Obituaries » Dr. Ronald L. Schuen
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August 10, 1941 - May 13, 2021
A memorial service is being planned for a later date. To make a lasting gift in Ron’s memory please consider First Congregational Church UCC of Constantine, MI, or the Michael J. Fox Foundation for Parkinson’s Research, c/o the funeral home.
My sweet Ronnie, may the peace of the Lord be with you. You came from love, and to love, you have returned. My dearest love, I cannot wait to see you again in that place where all our griefs are swallowed up in joy and our love flies free at last.
“Now these three things abide: faith, hope and love. And the greatest of these, is love.”
I Corinthians 13:13
Age 79, died early Thursday morning at his home. Ron was born in Detroit, MI, on August 10, 1941, the son of Frederick and Katherine (Riffelmacher) Scheuenstuhl. On July 8, 1989, he married Kathy Dowdy who survives him. Besides his wife he is survived by his children Pam Schuen of Kalamazoo, David (Dawn) Schuen of Rives Junction, MI, Matthew (Marlen) Schuen of Mansfield, TX, Daniel Frederick Schuen of Portage, Sarah Joy Schuen of Portage; 8 grandchildren; brother and best friend Norman (Elfie) Schuen; several nieces, nephews and cousins; countless good friends and colleagues. He was preceded in death by his parents, a brother, Marvin Schuen; and a former wife.
Now that we’ve got the official death thing out of the way, here are the things Ron would like us to remember: On May 13, 2021 Ron Schuen was promoted to glory! He’d prefer the corner office with a wide view of the sky, because in addition to practicing medicine he was an accomplished aviator. He could fly anything except gas-filled dirigibles which was on his to-do list. It was one of the very few things he didn’t accomplish in a life filled with accomplishments.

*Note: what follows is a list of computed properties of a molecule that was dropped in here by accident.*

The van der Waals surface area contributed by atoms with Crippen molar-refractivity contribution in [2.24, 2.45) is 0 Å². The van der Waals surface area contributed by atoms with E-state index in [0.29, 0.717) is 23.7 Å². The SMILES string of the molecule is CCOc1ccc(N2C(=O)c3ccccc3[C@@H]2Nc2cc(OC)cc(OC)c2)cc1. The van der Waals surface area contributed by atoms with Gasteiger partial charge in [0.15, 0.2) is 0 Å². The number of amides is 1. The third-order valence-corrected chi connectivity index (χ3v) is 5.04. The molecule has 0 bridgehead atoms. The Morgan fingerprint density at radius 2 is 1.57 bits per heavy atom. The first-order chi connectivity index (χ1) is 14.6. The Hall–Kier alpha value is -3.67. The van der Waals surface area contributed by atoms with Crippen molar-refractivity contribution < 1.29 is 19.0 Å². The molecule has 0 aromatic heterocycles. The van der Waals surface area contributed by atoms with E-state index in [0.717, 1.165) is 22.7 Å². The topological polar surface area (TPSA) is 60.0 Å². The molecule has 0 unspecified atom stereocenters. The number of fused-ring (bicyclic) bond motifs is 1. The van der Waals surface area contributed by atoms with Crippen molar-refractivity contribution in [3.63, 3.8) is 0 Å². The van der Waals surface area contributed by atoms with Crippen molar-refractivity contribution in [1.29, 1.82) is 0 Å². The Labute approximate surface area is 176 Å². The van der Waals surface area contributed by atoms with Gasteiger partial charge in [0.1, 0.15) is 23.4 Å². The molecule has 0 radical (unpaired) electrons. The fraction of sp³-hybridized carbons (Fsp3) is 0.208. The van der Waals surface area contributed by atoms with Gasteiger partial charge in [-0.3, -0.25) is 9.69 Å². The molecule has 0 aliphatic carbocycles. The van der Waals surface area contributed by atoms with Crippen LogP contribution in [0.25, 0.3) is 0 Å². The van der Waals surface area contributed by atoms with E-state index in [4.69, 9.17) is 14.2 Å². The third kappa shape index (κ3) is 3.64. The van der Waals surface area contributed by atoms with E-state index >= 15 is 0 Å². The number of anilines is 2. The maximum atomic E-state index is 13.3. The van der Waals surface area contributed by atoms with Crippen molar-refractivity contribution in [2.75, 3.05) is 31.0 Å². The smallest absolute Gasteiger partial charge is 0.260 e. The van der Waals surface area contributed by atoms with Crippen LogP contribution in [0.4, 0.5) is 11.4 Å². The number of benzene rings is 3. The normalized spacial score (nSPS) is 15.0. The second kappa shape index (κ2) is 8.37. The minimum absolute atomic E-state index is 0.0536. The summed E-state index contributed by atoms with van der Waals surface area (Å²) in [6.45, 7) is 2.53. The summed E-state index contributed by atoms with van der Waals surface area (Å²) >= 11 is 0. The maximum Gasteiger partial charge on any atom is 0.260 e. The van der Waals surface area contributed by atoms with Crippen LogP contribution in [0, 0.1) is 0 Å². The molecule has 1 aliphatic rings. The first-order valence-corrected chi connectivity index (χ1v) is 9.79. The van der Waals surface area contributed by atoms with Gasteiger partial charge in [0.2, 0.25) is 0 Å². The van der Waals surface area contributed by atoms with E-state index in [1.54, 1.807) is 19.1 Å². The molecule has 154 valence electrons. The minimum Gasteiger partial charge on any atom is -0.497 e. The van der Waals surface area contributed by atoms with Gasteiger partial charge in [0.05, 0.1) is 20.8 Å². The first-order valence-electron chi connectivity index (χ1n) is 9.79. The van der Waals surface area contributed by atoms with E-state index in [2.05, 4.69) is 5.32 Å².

As a young physician trained by the Mayo Clinic, Ron had planned to join the Air Force. He gained a commission but a physical examination detected early Multiple Sclerosis, so that dream went unrealized. Ron lived with MS for over 50 years, co-existing with it amicably enough until Parkinson’s disease took his life. He also realized his dream of becoming a certified Airframe and Powerplant mechanic, working in a local shop to hone his skills.
Ron was a member of a select aviation organization known as the Quiet Birdmen, and he was extremely proud of that. He considered his fellow QBs to be some of the finest men around and did not miss a meeting until he became too ill to attend. His wife always wondered what the salutation “Burro” meant but was unable to coax the secret from him. That will have to wait until they are together again.
Ron was a serious enologist, who had owned a vineyard and bottled his own wine. When he married Kathy, he stored his left-over wine in his new mother-in-law’s basement. She was a teetotaling Baptist and Ron a wine-loving Lutheran but somehow they made it work because they loved each other dearly.
He was very proud when his wife Kathy was ordained to ministry in the United Church of Christ, and Ron found a home in the church she pastored. He especially liked the attentiveness of the church ladies, who plied him with goodies.
Throughout their marriage Ron and Kathy laughed, cried, parented their children, fought and made up. They were together as Ron’s life drew to a close. To the end of his days, Kathy thought he was the most handsome man she ever saw. They loved each other as well as they knew how, and Kathy misses him terribly. They were soulmates. His courage in the face of his suffering amazed, awed and inspired her. He truly fought the good fight, kept the faith and finished the race with honor.